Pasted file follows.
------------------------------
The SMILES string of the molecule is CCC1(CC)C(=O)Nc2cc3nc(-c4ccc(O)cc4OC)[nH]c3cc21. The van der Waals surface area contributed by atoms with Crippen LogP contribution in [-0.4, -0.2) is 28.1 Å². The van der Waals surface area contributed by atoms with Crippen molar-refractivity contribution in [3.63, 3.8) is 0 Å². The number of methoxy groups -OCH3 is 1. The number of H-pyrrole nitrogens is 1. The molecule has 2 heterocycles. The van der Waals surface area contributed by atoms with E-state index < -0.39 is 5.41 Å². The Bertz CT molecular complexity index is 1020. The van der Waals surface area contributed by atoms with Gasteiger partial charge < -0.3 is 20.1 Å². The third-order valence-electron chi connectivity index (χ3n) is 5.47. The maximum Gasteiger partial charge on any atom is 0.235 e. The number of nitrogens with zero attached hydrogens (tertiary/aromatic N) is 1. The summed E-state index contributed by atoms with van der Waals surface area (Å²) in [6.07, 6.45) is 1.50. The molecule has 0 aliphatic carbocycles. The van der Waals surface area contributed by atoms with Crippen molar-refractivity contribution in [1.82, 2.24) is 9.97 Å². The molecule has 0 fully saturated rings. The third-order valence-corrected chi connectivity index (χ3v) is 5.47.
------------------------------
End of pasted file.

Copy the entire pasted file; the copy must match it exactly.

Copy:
The SMILES string of the molecule is CCC1(CC)C(=O)Nc2cc3nc(-c4ccc(O)cc4OC)[nH]c3cc21. The van der Waals surface area contributed by atoms with Crippen LogP contribution in [-0.4, -0.2) is 28.1 Å². The van der Waals surface area contributed by atoms with Crippen molar-refractivity contribution in [3.63, 3.8) is 0 Å². The number of methoxy groups -OCH3 is 1. The number of H-pyrrole nitrogens is 1. The molecule has 2 heterocycles. The van der Waals surface area contributed by atoms with E-state index < -0.39 is 5.41 Å². The Bertz CT molecular complexity index is 1020. The van der Waals surface area contributed by atoms with Gasteiger partial charge < -0.3 is 20.1 Å². The third-order valence-electron chi connectivity index (χ3n) is 5.47. The maximum Gasteiger partial charge on any atom is 0.235 e. The number of nitrogens with zero attached hydrogens (tertiary/aromatic N) is 1. The summed E-state index contributed by atoms with van der Waals surface area (Å²) in [6.07, 6.45) is 1.50. The molecule has 0 aliphatic carbocycles. The van der Waals surface area contributed by atoms with Crippen molar-refractivity contribution in [1.82, 2.24) is 9.97 Å². The molecule has 0 fully saturated rings. The third-order valence-corrected chi connectivity index (χ3v) is 5.47.